It is a truth universally known that a parent hopes their child will grow up to be a doctor, lawyer, engineer, or some other respectable profession. Maybe a politician. Or a CEO. Something reliable, steady, well paying. Something estimable.
Then there’s the list of feared careers. Musician. Actor. Artist. Performer. Writer.
Lately, I’ve been listening with some amusement—and horror—to parents discuss the futures of their teenage children. Another generation of parents is insisting their kids stick to STEM careers and fervently praying that the arts won’t catch the attention of their little darlings. Anything but fine arts. That they’re saying this in the presence of someone who’s been a professional writer for the greater part of two decades—and openly deriding the career choice—doesn’t even occur to them.
“I wanted to be a writer. Then I got a real job.” This comment (or some similarly dismissive version of it) is something of a joke among authors and writers. We laugh at it now, but the message remains: Writing isn’t a real job. Unless, of course, you can manage to become a near-instant bestselling author. It never occurs to these well-meaning folks that most of the time, writers don’t just wake up one day and pen a bestseller. It takes years, sometimes decades. It takes skill and perseverance.
My friends and family are still waiting for me to be that bestselling author. But they also dearly wish that maybe I might just find another job so they can stop worrying.
There are a million or more writers and authors out there who have heaps of great advice. Some of the best advice—for writers of all levels, not just those who are new and emerging—comes from some of the most famous and prolific authors. (Look at Nora Roberts’s fantastic “Here’s How I Work” or Stephen King’s On Writing.) But sometimes the biggest challenge you might face in your career is getting your family and friends on board and supporting you.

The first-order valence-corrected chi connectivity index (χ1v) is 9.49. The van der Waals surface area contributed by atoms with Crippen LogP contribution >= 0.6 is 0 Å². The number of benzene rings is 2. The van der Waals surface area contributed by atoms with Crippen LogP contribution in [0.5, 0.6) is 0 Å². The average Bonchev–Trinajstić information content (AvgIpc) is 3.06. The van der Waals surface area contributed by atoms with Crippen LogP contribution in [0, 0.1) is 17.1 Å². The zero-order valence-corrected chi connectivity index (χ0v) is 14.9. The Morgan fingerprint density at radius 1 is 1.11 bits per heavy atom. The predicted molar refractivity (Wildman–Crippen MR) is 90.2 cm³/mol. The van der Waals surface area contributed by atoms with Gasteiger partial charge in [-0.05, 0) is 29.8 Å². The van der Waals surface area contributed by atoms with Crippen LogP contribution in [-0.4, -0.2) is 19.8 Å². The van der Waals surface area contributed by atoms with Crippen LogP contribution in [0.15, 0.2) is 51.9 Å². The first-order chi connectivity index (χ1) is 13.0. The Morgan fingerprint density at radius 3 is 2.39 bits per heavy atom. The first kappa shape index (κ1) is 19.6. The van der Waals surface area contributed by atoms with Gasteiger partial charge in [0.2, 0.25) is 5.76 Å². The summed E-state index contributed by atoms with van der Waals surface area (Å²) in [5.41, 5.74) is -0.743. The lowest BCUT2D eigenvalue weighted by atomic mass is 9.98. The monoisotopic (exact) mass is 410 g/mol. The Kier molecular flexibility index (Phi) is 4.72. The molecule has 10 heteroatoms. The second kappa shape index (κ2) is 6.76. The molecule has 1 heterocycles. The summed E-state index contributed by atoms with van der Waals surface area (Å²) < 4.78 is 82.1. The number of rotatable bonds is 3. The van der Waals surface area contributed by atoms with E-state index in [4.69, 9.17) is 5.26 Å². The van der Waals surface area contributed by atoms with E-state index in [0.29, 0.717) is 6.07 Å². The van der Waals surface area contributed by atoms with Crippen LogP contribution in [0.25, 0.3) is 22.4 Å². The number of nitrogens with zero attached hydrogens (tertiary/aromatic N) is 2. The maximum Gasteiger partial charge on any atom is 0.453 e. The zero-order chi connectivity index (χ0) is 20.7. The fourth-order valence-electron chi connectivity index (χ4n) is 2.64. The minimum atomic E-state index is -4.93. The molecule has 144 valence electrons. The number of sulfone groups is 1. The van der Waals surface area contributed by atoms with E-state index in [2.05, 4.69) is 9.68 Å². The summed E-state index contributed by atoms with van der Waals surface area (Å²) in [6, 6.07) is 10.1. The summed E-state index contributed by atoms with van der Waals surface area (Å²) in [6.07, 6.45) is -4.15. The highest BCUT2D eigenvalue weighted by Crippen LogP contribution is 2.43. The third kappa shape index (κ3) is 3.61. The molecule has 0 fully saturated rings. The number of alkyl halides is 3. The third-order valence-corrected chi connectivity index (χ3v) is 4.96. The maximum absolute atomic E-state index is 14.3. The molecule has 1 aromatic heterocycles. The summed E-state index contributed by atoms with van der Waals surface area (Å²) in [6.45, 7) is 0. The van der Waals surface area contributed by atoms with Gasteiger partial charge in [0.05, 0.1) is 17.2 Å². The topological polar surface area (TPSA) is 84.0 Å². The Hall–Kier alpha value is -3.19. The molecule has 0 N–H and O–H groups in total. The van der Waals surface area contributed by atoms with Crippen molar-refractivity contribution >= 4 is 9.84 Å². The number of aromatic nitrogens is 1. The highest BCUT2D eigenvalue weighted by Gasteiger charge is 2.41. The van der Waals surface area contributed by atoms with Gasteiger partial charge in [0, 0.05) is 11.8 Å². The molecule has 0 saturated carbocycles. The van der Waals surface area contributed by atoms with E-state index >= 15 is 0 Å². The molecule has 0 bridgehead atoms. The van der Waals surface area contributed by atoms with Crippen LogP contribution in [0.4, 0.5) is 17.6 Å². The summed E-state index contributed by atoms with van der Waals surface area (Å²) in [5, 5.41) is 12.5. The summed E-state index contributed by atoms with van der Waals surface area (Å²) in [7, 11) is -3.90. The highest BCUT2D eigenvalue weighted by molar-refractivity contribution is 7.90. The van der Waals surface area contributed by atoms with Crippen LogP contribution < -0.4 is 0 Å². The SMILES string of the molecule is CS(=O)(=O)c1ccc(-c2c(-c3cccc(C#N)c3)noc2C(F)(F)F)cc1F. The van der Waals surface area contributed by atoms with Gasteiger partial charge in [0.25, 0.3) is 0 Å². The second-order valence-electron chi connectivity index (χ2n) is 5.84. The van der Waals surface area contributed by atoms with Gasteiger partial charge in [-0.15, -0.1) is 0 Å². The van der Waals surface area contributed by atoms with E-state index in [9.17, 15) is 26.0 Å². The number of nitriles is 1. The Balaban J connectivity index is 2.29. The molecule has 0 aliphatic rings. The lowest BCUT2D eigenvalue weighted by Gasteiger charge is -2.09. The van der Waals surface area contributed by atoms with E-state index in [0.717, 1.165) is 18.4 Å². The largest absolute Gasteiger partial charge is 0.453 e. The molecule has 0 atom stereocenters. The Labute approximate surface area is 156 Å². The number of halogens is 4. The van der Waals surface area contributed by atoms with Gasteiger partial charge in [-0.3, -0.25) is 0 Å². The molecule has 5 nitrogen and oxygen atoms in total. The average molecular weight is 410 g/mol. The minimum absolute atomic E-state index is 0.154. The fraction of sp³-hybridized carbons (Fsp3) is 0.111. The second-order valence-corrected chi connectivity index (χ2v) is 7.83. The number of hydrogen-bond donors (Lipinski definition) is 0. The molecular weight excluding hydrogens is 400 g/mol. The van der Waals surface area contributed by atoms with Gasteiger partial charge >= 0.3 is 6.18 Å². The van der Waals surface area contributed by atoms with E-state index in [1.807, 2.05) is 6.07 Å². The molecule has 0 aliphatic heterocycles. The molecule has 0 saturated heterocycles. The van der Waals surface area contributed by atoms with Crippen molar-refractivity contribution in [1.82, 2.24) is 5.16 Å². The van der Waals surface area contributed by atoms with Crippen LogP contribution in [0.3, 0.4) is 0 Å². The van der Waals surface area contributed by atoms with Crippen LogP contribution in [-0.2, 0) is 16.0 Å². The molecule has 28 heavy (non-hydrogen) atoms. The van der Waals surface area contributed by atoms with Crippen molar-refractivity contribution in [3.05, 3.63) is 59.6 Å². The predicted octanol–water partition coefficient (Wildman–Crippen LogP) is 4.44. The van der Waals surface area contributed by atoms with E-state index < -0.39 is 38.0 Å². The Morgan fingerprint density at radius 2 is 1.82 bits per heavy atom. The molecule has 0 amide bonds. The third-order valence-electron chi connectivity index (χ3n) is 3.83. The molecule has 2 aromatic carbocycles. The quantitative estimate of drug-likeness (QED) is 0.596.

So what happens when you decide to pursue a writing career—regardless of your age or current occupation—without your family’s blessing and/or support? How do you deal?
Listen to their concerns
Setting aside the psychological projection of your family’s regrets, unfulfilled dreams, and hopes on you (there’s little you can do about it other than accept it), their lack of support isn’t personal. Far from it. Rather, your well-meaning family members—parents, siblings, grandparents, and even spouses—just worry for you. Because in the highly competitive and often not-financially-rewarding career of writing, they’re concerned about your security and safety. They may worry that they’ll need to support you financially. They may worry that not finding traditional success will break your heart. More importantly, they worry about the challenges you’ll face and the impact that can have on your emotional and mental well-being. Will a writing career prevent you from owning a home? Starting a family? Living the kind of lifestyle you might be used to? Can you live without medical benefits or insurance? What about savings and retirement? These are all considerations they’ll be thinking of—and hopefully you are too.